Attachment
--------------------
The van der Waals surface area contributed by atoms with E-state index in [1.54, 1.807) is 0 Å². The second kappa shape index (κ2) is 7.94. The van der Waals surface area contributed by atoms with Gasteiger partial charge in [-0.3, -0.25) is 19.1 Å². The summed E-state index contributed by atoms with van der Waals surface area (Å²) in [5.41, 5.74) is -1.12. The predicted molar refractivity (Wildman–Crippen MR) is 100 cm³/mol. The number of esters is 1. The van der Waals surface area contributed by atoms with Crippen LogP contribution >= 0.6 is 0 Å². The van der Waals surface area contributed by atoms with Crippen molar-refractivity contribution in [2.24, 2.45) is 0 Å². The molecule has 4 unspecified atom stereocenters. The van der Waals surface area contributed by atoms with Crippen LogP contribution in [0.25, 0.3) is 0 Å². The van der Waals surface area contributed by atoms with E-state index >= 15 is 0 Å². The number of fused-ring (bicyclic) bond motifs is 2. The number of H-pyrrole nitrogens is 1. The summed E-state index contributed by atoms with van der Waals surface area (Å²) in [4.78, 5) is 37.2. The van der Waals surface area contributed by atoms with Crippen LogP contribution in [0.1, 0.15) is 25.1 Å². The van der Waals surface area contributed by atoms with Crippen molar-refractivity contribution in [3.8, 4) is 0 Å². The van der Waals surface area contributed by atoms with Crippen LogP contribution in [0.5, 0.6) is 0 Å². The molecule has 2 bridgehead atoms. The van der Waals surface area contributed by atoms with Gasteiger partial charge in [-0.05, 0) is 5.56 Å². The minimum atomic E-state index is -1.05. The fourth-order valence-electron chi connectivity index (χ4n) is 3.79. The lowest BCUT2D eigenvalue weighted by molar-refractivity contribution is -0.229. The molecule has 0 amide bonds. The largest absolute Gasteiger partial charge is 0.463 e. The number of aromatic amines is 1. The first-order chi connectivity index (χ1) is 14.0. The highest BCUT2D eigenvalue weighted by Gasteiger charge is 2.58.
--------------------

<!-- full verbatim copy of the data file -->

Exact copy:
The van der Waals surface area contributed by atoms with E-state index in [1.54, 1.807) is 0 Å². The second kappa shape index (κ2) is 7.94. The van der Waals surface area contributed by atoms with Gasteiger partial charge in [-0.3, -0.25) is 19.1 Å². The summed E-state index contributed by atoms with van der Waals surface area (Å²) in [5.41, 5.74) is -1.12. The predicted molar refractivity (Wildman–Crippen MR) is 100 cm³/mol. The number of esters is 1. The van der Waals surface area contributed by atoms with Crippen LogP contribution >= 0.6 is 0 Å². The van der Waals surface area contributed by atoms with Crippen molar-refractivity contribution in [2.24, 2.45) is 0 Å². The molecule has 4 unspecified atom stereocenters. The van der Waals surface area contributed by atoms with Crippen LogP contribution in [0.25, 0.3) is 0 Å². The van der Waals surface area contributed by atoms with E-state index >= 15 is 0 Å². The number of fused-ring (bicyclic) bond motifs is 2. The number of H-pyrrole nitrogens is 1. The summed E-state index contributed by atoms with van der Waals surface area (Å²) in [4.78, 5) is 37.2. The van der Waals surface area contributed by atoms with Crippen LogP contribution in [0.1, 0.15) is 25.1 Å². The van der Waals surface area contributed by atoms with Crippen molar-refractivity contribution in [3.8, 4) is 0 Å². The van der Waals surface area contributed by atoms with Crippen LogP contribution in [0.5, 0.6) is 0 Å². The molecule has 2 bridgehead atoms. The van der Waals surface area contributed by atoms with Gasteiger partial charge in [-0.05, 0) is 5.56 Å². The minimum atomic E-state index is -1.05. The fourth-order valence-electron chi connectivity index (χ4n) is 3.79. The lowest BCUT2D eigenvalue weighted by molar-refractivity contribution is -0.229. The molecule has 0 amide bonds. The largest absolute Gasteiger partial charge is 0.463 e. The number of aromatic amines is 1. The first-order chi connectivity index (χ1) is 14.0. The highest BCUT2D eigenvalue weighted by Gasteiger charge is 2.58.